What do you say about a dress that can stand the test of time? I say, celebrate it. That’s what Bergdorf Goodman did last week, honoring the 40th anniversary of Diane von Furstenberg’s wrap dress. But how does a dress stand the test of time? Novelty? Sex appeal? For Von Furstenberg's signature style, it was a bit of both: a jersey dress that wraps around the body, loosely tied together with a belt. Smart. Sexy. Yet four decades ago, no one had done it.
Time out here for a fashion-geek analogy: Back when the DVF label was revived in 1997, starlets — Gwyneth Paltrow, Madonna — swooned at the reissue of the wrap. Last evening, almost two decades later, twentysomethings were complementing the latest versions done exclusively for Bergdorf Goodman (the DVF windows by Bergdorf Goodman are on display through June 17). “I love this,” uttered one girl, snapping photo after photo of the DVF-dressed mannequins. “This jumpsuit! OMG,” was another exclamation.
What’s fresh about Von Furstenberg is the way she identifies with a younger generation’s imagination of the past, of the New York that represented the glitz of disco and the glam of Warhol and Co. at their fullest. It’s something we all picture in our own way, but when you think of disco you think of DVF. That’s why a group of pretty young things was following her around today, vying for a chance to be her brand ambassador on a new reality show that will air this fall.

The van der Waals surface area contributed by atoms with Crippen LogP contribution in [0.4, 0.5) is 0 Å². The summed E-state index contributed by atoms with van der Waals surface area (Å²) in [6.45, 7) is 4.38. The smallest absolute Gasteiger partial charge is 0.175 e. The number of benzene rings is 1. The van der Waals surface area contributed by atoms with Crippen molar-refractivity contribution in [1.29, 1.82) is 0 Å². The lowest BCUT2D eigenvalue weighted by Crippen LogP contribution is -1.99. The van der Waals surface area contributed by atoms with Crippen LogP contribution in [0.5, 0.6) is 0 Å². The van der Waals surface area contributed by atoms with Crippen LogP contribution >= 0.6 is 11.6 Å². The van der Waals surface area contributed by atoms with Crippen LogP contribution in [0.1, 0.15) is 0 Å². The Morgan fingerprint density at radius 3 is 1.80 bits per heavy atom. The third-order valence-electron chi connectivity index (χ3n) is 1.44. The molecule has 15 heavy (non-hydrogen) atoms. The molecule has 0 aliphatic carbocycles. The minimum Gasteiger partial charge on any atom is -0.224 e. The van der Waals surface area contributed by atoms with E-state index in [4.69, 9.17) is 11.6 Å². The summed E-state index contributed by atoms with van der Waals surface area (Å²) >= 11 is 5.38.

Diane von Furstenberg, the woman, is a lovely, roaring wonder, the perfect image for her brand. In her playful fashion, she takes a more oblique approach to designing these days — wrap-inspired jumpsuits, knitting a picture of herself onto a spongy sweater — and it pays off beautifully. But the original wrap still remains her sexiest dress. For all its fame and column inches, its success is best measured by its simplicity and purity of innovation. “Wrap is just wrap,” she tells me, “You can do anything with it.” Yet she’s designed a fantasy, a garment that can look great on three generations of women, available, much like a Warhol portrait, in a slew of prints and colors that enhance the dresses’ power.
It’s easy to imagine that recreating these looks for a new generation is challenging, but, she admits, it wasn’t as hard as she believed. “The truth is, I thought [it would be]. I hesitated to do the exhibition in L.A. — we did a big exhibition — and so I hired someone to curate it, and we made some new ones, and all of a sudden I looked at it and said, 'Wow…'” drawing out the word. “I looked at it in a whole new way, really looking into the future. We made a lot of new ones.”
Von Furstenberg is also looking to the future with a freshly announced Google Glass collaboration. “I should be wearing them now,” she tells me, noting that she likes to take pictures with the device, but doesn't use many other apps. She continues: “I was the first one to introduce Google Glass to the world, really. When [Google co-founder] Sergey [Brin] asked me if I would put them on the catwalk, it was the first time that the world saw it. But [the models] were filming while they were on the catwalk and Google made a film and it was the first time that somebody watching the film could feel how it is to be a model.” Which is also a feeling many women must get when they put on one of her dresses.